Two of the abstention doctrines cited by the district court are inapplicable to this case. The district court did not have discretion to abstain under Brillhart v. Excess Insurance Co. of America, 316 U.S. 491, 62 S.Ct. 1173, 86 L.Ed. 1620 (1942). Brillhart applies to declaratory judgment actions generally, but not to actions that, like this one, involve good faith claims for injunctive relief. See Black Sea Inv., Ltd. v. United Heritage Corp., 204 F.3d 647, 652 (5th Cir.2000).

30

The district court also lacked discretion to abstain under Colorado River Conservation District v. United States, 424 U.S. 800, 96 S.Ct. 1236, 47 L.Ed.2d 483 (1976). In reaching this conclusion, we have examined all six of the factors listed in Colorado River. See Federated Rural Elec. Ins. Corp. v. Arkansas Elec. Cooperatives, Inc., 48 F.3d 294, 297-300 (8th Cir. 1995) (listing and applying these factors). We note particularly that federal law controls most of the appellants' claims, and that this factor is a "major consideration" against abstention. See Moses H. Cone Mem'l Hosp. v. Mercury Constr. Co., 460 U.S. 1, 26, 103 S.Ct. 927, 74 L.Ed.2d 765 (1983).

B. Abstention Under Younger

31

The doctrine of Younger abstention, which reflects the principle of comity inherent in our federal system of government, provides much stronger support for abstention in this case. In Younger, the Supreme Court held that a district court erred in enjoining a state criminal prosecution when the plaintiff's federal claim could also have been raised as a defense in the state prosecution. Younger, 401 U.S. at 53-54, 91 S.Ct. 746. In so ruling, the Court specifically noted the absence of any evidence of "bad faith, harassment, or any other unusual circumstance that would call for equitable relief." Id. at 54, 91 S.Ct. 746. It also suggested that abstention might not be appropriate if the statute the state was seeking to enforce was "flagrantly and patently violative of express constitutional prohibitions." Id. at 53, 91 S.Ct. 746.

32

The Supreme Court has extended Younger to forbid the injunction of certain state civil enforcement actions. In Huffman v. Pursue, Ltd., 420 U.S. 592, 594, 603-5, 95 S.Ct. 1200, 43 L.Ed.2d 482 (1975), the Court held that Younger applied to a federal action that sought to interfere with a state civil proceeding to abate the showing of obscene movies. In Trainor v. Hernandez, 431 U.S. 434, 447, 97 S.Ct. 1911, 52 L.Ed.2d 486 (1977), the Court ruled that Younger prevented a district court from enjoining an allegedly unconstitutional civil action brought by a state to recover fraudulently obtained welfare payments. As the Court later explained, "[t]he policies underlying Younger are fully applicable to noncriminal judicial proceedings when important state interests are involved." Middlesex County Ethics Comm. v. Garden State Bar Ass'n, 457 U.S. 423, 432, 102 S.Ct. 2515, 73 L.Ed.2d 116 (1982).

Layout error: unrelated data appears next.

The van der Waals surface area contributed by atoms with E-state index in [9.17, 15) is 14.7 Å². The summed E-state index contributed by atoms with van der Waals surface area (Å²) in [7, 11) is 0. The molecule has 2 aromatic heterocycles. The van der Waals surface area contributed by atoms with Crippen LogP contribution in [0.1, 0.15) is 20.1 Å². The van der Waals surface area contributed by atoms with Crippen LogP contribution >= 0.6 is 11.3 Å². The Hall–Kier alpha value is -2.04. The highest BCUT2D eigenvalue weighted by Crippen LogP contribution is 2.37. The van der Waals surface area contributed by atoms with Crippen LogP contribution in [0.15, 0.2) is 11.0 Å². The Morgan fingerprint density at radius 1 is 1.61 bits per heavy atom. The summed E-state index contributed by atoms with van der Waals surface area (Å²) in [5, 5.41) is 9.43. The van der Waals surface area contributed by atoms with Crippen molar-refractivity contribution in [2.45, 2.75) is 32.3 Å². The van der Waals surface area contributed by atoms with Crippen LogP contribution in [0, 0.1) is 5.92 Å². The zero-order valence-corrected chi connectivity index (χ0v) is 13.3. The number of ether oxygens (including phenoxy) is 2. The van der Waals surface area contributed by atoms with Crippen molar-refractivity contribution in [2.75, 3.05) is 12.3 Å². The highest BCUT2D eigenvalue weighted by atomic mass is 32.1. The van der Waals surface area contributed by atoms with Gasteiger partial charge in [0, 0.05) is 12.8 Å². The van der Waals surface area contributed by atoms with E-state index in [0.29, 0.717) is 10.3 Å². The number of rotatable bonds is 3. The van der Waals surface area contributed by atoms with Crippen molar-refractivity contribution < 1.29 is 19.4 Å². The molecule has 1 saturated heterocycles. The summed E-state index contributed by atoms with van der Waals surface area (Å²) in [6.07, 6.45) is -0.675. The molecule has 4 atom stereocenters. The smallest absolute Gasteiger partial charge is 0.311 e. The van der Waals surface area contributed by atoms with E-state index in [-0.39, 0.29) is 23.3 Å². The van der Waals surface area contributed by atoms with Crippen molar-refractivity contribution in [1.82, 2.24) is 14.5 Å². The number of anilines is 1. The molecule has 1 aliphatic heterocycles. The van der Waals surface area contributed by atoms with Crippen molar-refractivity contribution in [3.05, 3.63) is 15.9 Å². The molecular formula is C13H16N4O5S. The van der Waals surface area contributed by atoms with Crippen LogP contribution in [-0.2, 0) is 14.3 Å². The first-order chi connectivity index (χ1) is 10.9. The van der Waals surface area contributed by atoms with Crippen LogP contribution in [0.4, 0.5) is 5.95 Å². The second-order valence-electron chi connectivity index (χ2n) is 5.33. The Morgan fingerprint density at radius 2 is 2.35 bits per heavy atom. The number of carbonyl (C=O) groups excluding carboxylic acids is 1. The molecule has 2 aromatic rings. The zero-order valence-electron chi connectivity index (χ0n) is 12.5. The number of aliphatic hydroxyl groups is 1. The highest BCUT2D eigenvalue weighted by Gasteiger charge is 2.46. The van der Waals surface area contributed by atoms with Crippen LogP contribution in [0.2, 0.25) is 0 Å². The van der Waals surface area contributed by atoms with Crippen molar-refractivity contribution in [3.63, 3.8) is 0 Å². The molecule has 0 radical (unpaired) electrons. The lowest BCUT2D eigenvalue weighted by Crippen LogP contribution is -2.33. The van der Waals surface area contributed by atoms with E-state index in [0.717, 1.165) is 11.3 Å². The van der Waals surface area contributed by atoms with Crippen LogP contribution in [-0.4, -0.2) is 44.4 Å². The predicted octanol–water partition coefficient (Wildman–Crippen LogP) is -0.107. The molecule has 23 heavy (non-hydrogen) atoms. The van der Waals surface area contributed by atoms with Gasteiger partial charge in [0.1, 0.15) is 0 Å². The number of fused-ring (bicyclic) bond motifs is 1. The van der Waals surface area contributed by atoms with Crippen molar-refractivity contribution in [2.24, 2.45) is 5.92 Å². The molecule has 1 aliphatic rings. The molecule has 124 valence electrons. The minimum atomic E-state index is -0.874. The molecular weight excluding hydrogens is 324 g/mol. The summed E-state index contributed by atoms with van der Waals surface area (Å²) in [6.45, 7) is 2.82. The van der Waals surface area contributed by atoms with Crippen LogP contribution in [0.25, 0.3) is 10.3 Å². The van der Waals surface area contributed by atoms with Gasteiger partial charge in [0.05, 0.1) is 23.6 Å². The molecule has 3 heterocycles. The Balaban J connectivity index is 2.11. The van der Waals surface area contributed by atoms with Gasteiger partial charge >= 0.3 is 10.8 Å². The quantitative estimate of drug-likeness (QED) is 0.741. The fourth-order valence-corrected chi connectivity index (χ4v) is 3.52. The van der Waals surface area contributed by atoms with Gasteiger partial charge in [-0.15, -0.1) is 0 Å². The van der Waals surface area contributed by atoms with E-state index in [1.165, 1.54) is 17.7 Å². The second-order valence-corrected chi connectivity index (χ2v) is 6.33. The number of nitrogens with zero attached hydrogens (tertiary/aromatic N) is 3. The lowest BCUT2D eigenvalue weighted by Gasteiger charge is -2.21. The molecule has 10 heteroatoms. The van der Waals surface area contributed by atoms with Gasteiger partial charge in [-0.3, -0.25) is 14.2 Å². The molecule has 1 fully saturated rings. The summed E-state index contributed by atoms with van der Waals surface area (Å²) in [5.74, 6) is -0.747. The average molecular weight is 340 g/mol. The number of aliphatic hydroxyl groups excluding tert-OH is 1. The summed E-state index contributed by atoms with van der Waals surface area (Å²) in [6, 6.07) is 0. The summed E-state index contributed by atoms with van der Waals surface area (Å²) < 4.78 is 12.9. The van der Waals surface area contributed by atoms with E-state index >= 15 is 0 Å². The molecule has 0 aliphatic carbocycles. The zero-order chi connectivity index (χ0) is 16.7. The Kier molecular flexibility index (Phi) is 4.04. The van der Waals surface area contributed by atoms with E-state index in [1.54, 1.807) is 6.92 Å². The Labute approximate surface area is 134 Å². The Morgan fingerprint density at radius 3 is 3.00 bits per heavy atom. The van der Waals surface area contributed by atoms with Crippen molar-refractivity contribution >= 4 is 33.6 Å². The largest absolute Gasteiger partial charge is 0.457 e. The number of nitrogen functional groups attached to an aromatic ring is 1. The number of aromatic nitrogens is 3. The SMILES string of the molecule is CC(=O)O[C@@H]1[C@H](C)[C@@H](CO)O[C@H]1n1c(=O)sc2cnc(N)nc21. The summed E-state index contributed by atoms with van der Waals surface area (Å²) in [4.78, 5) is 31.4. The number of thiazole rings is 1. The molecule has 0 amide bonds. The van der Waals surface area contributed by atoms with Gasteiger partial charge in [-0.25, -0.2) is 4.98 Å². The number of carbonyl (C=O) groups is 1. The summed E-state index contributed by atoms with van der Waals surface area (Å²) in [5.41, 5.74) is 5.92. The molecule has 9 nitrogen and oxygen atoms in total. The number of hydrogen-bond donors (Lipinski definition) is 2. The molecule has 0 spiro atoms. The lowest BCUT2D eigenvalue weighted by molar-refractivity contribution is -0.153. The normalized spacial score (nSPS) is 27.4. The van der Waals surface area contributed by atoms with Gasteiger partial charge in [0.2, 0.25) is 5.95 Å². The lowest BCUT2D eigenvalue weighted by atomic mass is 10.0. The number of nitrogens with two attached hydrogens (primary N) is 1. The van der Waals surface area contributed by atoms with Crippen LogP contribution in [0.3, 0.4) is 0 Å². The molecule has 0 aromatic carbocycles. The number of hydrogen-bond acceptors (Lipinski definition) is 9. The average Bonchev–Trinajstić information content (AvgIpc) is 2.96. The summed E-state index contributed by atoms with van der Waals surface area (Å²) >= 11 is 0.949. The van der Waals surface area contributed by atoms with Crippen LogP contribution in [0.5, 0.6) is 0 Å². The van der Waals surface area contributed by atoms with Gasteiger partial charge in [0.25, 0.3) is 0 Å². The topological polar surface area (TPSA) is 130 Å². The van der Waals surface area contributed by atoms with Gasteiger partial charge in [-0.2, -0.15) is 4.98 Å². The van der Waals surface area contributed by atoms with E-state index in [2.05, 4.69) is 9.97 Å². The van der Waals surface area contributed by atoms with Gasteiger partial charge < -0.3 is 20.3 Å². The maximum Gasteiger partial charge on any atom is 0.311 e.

33

We have also applied Younger outside the context of state criminal prosecutions. In Fuller v. Ulland, 76 F.3d 957 (8th Cir. 1996), we explained that "Younger directs federal courts to abstain from hearing cases when (1) there is an ongoing state judicial proceeding which (2) implicates important state interests, and when (3) that proceeding affords an adequate opportunity to raise the federal questions presented." Fuller, 76 F.3d at 959. In this case, the action pending in state court is undisputedly a judicial proceeding. As we explain below, the Attorney General's state court action also implicates important state interests and affords an adequate opportunity to raise the issues underlying these federal claims.

34

The State of Iowa has an important interest in enforcing its consumer protection statutes. None of the appellants dispute this general proposition. States have a long history of regulating against unfair business practices. See California v. ARC Am. Corp., 490 U.S. 93, 101, 109 S.Ct. 1661, 104 L.Ed.2d 86 (1989). In a different context, the Supreme Court has recognized that states have an important interest in protecting the public from deceptive business practices. See Central Hudson Gas & Elec. Corp. v. Public Serv. Comm'n of New York, 447 U.S. 557, 563, 100 S.Ct. 2343, 65 L.Ed.2d 341 (1980) (evaluating state interests in the context of commercial speech). Federal telecommunications law implicitly acknowledges the importance of this interest by leaving states some latitude to "protect the public safety and welfare" and "safeguard the rights of consumers." 47 U.S.C. § 253(b).

35

The appellants nonetheless argue that Iowa lacks an important interest in enforcing these particular statutes against them on the grounds that such enforcement has been preempted by federal law. In the past, we have held that "[t]he legitimate state interest contemplated by Younger does not exist when the state action has been preempted or foreclosed by the Constitution." Middle South Energy, 772 F.2d at 417. More recently, however, the Supreme Court has made clear that the mere assertion of a federal preemption claim, even a "substantial" one, does not compel the exercise of federal jurisdiction. New Orleans Pub. Serv., Inc. v. Council of City of New Orleans, 491 U.S. 350, 364-67, 109 S.Ct. 2506, 105 L.Ed.2d 298 (1989). To the extent Middle South Energy suggests otherwise, it is no longer good law. Thus, the appellants' federal preemption claims do not stand in the way of Younger abstention.